Sunspot

Scientists capture most detailed image of sunspot ever

NSO/AURA/NSF

Scientists recently captured the most detailed look at a sunspot ever seen.

NSO/AURA/NSF

At twice the resolution of previous images, the photo allows scientists to see a sunspot in intimate detail.

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They used the National Science Foundation’s Daniel K. Inouye Solar Telescope on Maui in Hawaii.

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That dark inner spot, that looks like the Eye of Sauron, is called the umbra.

NASA

The umbra is where the Sun’s magnetic field is so strong that it traps heat below the surface — and because the umbra is lower in temperature, that also means it’s darker than its surroundings.

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Scientists don’t fully understand how and why sunspots form, but they know that the Sun enters periods of high and low activity, known as solar maximum and minimum, in an 11-year cycle.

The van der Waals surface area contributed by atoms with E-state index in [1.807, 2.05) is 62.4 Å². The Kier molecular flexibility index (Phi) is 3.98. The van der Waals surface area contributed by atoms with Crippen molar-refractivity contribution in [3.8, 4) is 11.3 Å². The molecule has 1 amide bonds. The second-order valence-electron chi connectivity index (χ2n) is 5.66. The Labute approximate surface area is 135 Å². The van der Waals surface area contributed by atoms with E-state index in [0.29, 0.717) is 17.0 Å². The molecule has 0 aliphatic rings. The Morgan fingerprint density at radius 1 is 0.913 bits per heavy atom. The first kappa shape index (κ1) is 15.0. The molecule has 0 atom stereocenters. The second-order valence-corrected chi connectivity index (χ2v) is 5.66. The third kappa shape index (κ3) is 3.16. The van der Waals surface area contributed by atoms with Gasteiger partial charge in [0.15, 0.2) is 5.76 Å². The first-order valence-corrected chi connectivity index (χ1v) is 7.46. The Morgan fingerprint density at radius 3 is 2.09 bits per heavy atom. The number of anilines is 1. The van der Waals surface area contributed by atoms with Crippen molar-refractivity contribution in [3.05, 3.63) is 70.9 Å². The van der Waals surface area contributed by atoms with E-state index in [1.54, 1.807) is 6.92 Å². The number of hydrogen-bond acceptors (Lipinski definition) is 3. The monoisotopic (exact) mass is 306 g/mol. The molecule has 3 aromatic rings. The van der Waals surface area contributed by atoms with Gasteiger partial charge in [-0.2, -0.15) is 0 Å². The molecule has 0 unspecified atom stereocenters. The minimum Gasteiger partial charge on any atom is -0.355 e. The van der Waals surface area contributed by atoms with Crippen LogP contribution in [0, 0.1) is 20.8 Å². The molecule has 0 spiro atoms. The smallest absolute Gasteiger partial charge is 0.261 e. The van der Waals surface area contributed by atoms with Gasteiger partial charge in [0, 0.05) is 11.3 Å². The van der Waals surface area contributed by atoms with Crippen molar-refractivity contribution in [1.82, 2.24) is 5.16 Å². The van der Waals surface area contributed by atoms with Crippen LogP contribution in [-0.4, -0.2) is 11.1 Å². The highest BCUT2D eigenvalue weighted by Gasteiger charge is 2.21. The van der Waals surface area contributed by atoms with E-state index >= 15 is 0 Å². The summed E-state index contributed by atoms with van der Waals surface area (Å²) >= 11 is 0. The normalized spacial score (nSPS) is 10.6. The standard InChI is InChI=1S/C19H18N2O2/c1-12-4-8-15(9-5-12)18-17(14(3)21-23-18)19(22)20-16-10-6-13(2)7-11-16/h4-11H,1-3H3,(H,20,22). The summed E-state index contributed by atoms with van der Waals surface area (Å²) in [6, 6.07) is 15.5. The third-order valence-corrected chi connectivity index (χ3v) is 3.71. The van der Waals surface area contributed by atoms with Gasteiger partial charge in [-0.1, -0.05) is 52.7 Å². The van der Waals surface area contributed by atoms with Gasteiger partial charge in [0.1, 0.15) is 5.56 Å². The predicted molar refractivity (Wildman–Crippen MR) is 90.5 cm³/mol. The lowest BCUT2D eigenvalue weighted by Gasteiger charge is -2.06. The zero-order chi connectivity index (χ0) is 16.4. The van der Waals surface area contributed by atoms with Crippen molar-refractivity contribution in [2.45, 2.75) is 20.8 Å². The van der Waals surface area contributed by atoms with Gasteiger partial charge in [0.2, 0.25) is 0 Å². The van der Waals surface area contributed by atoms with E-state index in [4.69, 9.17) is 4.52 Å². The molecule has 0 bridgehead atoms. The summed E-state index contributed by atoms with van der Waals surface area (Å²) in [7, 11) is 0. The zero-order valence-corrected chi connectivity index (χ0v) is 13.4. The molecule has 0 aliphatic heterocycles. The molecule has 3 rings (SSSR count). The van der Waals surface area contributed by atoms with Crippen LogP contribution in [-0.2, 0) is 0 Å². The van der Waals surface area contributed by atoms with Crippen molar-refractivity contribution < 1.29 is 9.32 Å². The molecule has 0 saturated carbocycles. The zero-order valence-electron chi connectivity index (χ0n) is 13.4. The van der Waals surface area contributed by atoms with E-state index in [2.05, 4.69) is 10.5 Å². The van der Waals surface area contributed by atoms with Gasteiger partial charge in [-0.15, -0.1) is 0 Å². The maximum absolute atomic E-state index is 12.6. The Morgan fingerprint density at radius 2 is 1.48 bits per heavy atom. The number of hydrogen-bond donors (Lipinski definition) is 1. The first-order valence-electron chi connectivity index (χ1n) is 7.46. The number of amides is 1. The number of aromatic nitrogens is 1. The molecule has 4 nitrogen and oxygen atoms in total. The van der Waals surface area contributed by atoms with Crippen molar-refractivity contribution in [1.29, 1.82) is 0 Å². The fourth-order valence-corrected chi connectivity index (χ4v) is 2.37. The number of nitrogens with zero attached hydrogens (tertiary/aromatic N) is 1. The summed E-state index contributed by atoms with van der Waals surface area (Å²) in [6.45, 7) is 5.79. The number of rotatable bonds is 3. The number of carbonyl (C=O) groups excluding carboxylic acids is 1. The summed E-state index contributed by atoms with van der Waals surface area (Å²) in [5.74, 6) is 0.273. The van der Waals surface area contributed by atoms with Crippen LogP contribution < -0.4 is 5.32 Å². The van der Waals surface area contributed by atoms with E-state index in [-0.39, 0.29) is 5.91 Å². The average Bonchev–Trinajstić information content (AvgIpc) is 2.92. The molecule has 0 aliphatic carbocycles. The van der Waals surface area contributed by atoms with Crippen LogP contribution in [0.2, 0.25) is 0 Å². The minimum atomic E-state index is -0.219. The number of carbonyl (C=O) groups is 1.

NASA

And we know that at solar maximum, scientists observe more frequent sunspots.

NASA

Although sunspots don’t affect our lives directly, they’re associated with more solar activity — which means potentially more solar eruptions like solar flares and coronal mass ejections.

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These eruptions can sling radiation and plasma towards Earth, which slam into our atmosphere and create geomagnetic storms that disrupt our electricity and communications infrastructures.

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With extremely high resolution images like this new one, scientists can more accurately build models of the Sun’s activity to protect us on Earth, as well as astronauts in space, from potentially harmful solar storms.

Read more space stories here.

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